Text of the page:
The 2016 Republican National Convention Platform approved on the convention’s first day features a section called “Abundant Harvest” that laudes our country’s model of industrial-scale farming, including the huge amount of agricultural exports enshrined in trade deals. Absent is any recognition of all the resulting environmental harm caused by this corporate model of food production evident in huge swaths of toxic algae right now in Florida, years past in Lake Erie, and present in so many of America’s rivers and lakes.
Within these clear flaws is the blatant opposition to any protections that ensures people have safe drinking water and clean lakes and rivers. Rather, the platform calls for weakening the already tenuous options we have to prevent pollution from big agriculture. Foremost is an all-out attack on the Clean Water Act, which should be strengthened (not weakened) to control pollution from industrial scale crop production and better prevent livestock manure from contaminating our water.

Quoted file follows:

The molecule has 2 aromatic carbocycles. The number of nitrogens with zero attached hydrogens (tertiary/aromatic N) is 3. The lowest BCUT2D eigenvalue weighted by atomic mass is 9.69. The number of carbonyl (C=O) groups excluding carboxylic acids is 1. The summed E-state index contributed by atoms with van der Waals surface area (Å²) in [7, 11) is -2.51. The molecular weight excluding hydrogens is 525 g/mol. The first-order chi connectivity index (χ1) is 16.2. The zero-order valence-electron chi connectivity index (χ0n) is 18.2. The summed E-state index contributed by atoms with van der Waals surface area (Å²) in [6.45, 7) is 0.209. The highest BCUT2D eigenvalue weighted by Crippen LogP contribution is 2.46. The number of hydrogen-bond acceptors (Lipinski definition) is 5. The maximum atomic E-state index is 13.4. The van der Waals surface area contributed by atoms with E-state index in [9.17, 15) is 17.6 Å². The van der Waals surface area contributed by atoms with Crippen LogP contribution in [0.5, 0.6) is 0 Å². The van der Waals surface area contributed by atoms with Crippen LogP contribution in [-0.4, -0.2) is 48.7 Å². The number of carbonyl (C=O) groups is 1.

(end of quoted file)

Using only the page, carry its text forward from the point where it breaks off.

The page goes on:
Rather than promote small, independent farmers to grow a variety of crops for all Americans, the platform emphasizes more trade deals that benefit corporations that disproportionately control food production to generate even greater profits. The platform would ban labeling genetically modified food to keep people in the dark about what they are eating, and it even goes so far as to claim Americans should “celebrate” our food security. That is a tone deaf assertion for all those struggling communities that live in food deserts, where the local grocery store is miles away and the choices are anything but local. The Platform goes as far to claim, “the United States does not depend on foreign imports for sustenance.” Really? Go into any grocery store and you’ll see plenty of fruits and vegetables from other countries.
The bottom line is the Republican platform would expand the industrial model of corporate agriculture through new trade deals that benefit corporations over independent farmers, resulting in more pollution of our lakes and rivers, while doing little to provide healthy food for struggling Americans.